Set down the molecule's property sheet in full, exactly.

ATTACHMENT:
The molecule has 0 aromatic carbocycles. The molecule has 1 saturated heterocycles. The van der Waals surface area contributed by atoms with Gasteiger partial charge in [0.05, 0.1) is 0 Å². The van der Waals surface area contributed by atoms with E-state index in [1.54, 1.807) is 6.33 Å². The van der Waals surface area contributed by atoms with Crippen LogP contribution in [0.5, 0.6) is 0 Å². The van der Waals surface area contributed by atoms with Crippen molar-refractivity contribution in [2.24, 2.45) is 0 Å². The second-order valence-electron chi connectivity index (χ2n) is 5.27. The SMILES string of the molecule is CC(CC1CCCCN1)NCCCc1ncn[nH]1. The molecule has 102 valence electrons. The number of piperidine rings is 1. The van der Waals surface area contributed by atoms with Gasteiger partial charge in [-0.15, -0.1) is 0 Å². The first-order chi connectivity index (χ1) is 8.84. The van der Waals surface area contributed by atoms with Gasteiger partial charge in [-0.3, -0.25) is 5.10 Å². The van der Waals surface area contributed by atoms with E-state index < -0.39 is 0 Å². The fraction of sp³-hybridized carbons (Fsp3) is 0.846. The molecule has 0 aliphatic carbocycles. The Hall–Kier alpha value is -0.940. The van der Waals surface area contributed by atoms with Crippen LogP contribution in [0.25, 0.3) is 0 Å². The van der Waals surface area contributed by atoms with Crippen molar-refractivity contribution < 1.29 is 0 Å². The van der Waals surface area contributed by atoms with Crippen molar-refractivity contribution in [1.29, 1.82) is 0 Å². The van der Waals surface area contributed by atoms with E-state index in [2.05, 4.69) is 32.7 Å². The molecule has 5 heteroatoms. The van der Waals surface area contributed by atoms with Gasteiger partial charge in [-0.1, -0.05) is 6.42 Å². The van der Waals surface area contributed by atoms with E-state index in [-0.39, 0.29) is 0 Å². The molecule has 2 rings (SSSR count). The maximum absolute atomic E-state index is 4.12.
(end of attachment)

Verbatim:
The molecule has 0 aromatic carbocycles. The molecule has 1 saturated heterocycles. The van der Waals surface area contributed by atoms with Gasteiger partial charge in [0.05, 0.1) is 0 Å². The van der Waals surface area contributed by atoms with E-state index in [1.54, 1.807) is 6.33 Å². The van der Waals surface area contributed by atoms with Crippen LogP contribution in [0.5, 0.6) is 0 Å². The van der Waals surface area contributed by atoms with Crippen molar-refractivity contribution in [2.24, 2.45) is 0 Å². The second-order valence-electron chi connectivity index (χ2n) is 5.27. The SMILES string of the molecule is CC(CC1CCCCN1)NCCCc1ncn[nH]1. The molecule has 102 valence electrons. The number of piperidine rings is 1. The van der Waals surface area contributed by atoms with Gasteiger partial charge in [-0.15, -0.1) is 0 Å². The first-order chi connectivity index (χ1) is 8.84. The van der Waals surface area contributed by atoms with Gasteiger partial charge in [-0.3, -0.25) is 5.10 Å². The van der Waals surface area contributed by atoms with E-state index < -0.39 is 0 Å². The fraction of sp³-hybridized carbons (Fsp3) is 0.846. The molecule has 0 aliphatic carbocycles. The Hall–Kier alpha value is -0.940. The van der Waals surface area contributed by atoms with Crippen LogP contribution in [0.25, 0.3) is 0 Å². The van der Waals surface area contributed by atoms with Crippen molar-refractivity contribution < 1.29 is 0 Å². The van der Waals surface area contributed by atoms with Crippen molar-refractivity contribution in [1.29, 1.82) is 0 Å². The van der Waals surface area contributed by atoms with E-state index in [2.05, 4.69) is 32.7 Å². The molecule has 5 heteroatoms. The van der Waals surface area contributed by atoms with Gasteiger partial charge in [-0.1, -0.05) is 6.42 Å². The van der Waals surface area contributed by atoms with E-state index in [-0.39, 0.29) is 0 Å². The molecule has 2 rings (SSSR count). The maximum absolute atomic E-state index is 4.12.